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Opinion

Letters to the Editor: A California plan to sell generic drugs can drive down costs

Generic drugs
Filled prescriptions wait to be picked up at a pharmacy in Costa Mesa.
(Los Angeles Times)

To the editor: In your article on California entering the generic drug market, Allen Goldberg, a spokesman for the generic drug manufacturers trade group, said, “If we’re going to craft policy, let’s understand the data.”

The data are very straightforward. When there are three or more manufacturers of a generic drug, the prices are low. When there is one or two, the prices can be much higher than cost.

Generic drug manufacturers can discourage new entrants that would lower the price by threatening to drop prices so low that the costs of entry can’t be recovered, or by colluding to prevent entry. Both have occurred.

California, by entering the generics market for thinly sourced drugs and guaranteeing a minimum volume, can drive the prices of high-cost generics down to more appropriate levels. This is an appropriate response to the near-monopolies we have for some expensive generic drugs.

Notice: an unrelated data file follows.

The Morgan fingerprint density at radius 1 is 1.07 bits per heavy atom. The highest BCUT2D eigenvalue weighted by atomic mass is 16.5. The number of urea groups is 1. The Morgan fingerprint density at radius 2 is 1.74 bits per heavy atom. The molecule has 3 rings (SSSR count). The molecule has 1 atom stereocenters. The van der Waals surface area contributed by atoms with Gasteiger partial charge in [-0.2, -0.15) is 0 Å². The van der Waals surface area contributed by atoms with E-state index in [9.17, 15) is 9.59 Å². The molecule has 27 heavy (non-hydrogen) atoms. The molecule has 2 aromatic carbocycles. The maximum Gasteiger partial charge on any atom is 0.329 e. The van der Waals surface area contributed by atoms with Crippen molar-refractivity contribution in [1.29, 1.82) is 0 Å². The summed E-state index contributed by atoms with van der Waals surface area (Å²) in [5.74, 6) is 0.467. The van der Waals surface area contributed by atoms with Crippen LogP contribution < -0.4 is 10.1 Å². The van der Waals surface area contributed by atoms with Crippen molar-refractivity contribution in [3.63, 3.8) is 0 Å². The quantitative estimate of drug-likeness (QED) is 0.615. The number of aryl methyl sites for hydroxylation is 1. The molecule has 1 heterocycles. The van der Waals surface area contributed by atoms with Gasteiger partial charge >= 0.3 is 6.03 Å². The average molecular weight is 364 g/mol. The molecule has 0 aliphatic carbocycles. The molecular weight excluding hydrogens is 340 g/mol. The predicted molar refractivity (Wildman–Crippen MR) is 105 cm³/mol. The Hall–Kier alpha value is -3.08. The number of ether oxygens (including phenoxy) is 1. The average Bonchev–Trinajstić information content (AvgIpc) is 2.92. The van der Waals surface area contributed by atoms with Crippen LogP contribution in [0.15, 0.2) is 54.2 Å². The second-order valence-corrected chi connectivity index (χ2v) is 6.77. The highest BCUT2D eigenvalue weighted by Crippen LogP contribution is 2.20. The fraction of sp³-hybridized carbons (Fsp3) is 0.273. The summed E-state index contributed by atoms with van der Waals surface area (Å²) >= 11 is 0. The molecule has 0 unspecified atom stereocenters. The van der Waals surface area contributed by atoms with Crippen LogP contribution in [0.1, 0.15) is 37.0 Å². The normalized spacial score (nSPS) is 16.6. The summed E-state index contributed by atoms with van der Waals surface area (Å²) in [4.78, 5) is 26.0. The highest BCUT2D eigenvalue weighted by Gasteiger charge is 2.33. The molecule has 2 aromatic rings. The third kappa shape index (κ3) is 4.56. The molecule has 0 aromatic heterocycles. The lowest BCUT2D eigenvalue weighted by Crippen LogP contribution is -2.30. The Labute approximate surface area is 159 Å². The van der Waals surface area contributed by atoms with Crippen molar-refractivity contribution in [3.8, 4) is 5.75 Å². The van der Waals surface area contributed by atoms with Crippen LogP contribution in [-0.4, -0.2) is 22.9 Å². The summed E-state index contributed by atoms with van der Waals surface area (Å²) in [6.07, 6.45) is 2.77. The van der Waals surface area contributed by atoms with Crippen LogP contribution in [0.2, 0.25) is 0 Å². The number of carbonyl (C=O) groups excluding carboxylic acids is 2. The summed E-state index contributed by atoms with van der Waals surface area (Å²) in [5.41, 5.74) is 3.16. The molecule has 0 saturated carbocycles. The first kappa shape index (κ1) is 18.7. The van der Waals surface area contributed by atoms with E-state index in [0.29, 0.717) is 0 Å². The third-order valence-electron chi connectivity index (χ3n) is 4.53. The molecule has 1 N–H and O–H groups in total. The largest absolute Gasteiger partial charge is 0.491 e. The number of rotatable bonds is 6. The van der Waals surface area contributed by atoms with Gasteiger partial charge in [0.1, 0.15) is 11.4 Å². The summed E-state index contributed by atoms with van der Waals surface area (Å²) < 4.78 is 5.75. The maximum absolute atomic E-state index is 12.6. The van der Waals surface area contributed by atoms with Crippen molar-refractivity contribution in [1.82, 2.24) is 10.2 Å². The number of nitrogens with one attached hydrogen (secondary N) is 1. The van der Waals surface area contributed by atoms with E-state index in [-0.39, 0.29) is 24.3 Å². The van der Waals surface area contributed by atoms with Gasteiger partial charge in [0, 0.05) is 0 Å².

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Jack Needleman, Los Angeles

The writer is a professor of health policy and management at the UCLA School of Public Health.

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To the editor: Newsom’s idea to have California “white label” its own generic drugs is flawed.

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It’s not as easy as simply finding a factory. Anyone manufacturing and selling a specific generic drug must first have approval from the U.S. Food and Drug Administration. That’s not an inexpensive, swift or easy proposition.

Also, generic prices in the United States are the lowest in the Western world. Furthermore, prices are based on volume. If the governor of our nation’s most populous state wants to lower prices, he should follow the money.

Prescription benefit managers (PBMs), the middlemen of the pharmaceutical industry, add tremendous costs to the system while providing little actual benefit. If the governor can’t remove the middleman and offer generics at lower costs, he should demand that the PBMs hired by the state cut their fees so the people of California can enjoy lower prices.

Peter J. Pitts, New York

The writer is president of the Center for Medicine in the Public Interest and a former FDA Food and Drug Administration associate commissioner.


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